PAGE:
- Written by Garrett Harvey and Jordan Kroschinsky Garrett Harvey and Jordan Kroschinsky
- Published: 27 April 2014 27 April 2014
Clever Canines lead the way for new dog training philosophy
It's not often you can walk into a room packed with dogs and not hear a single bark.
This is a popular convention at Clever Canines — a dog obedience school located in south west Calgary.
The founder of this doggy day-home, Tracie Nielson, says the keen obeying comes from awarding dogs with love rather than snacks.
While treat training being a common tactic amongst other dog training schools, Nielson values petting, affection and attention as an appropriate award for attentive canines.
"We really want to concentrate on the dog having a relationship with the owner, not the treat," Nielson says.
Nielson says she has had her own difficulties training her dog Niko, to the point where vets had suggested euthanizing him.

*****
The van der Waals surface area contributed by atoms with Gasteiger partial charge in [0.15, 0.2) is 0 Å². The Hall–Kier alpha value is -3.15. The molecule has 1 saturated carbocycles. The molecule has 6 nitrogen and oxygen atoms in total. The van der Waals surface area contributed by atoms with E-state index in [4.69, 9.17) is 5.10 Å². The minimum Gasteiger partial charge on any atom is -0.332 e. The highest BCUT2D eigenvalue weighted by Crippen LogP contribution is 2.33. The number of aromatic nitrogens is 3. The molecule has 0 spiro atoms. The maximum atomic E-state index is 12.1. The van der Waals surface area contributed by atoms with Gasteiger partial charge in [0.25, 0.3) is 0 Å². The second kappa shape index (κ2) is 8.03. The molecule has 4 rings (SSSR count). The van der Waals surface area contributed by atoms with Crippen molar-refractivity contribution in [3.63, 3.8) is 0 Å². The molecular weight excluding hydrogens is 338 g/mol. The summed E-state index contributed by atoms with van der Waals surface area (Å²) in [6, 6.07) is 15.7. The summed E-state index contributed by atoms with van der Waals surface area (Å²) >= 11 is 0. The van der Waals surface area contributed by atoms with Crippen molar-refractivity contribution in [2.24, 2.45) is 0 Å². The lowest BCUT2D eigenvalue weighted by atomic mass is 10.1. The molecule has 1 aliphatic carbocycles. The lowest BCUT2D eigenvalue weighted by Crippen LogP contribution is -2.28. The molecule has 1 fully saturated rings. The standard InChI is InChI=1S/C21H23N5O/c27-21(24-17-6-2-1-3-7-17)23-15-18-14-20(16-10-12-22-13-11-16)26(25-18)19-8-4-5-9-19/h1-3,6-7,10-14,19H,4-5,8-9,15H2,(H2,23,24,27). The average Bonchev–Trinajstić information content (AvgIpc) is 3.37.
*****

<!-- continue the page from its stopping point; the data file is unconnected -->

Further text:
Biting was a more than common habit for Niko, and was also a trait Nielson thought she wouldn't be able to control.
Despite the heavy news of having to say good-bye to her dog, a change in course happened when she went for a second opinion.
Another vet vouched against euthanizing, and suggested concentrating on behavioural issues rather than strict training.
Her success with this approach provides the philosophical view for Clever Canines, a perspective Nielson shares with all her clients.
Malory Polach, a Clever Canines client, had more than a hard time getting her pup Brewster to listen.
After trying out a different obedience school that suggested Polach was the one that needed to change, she set out to find an alternative.
"The no-treat training has really helped out, " Polach says. "We really love the dog that she's become."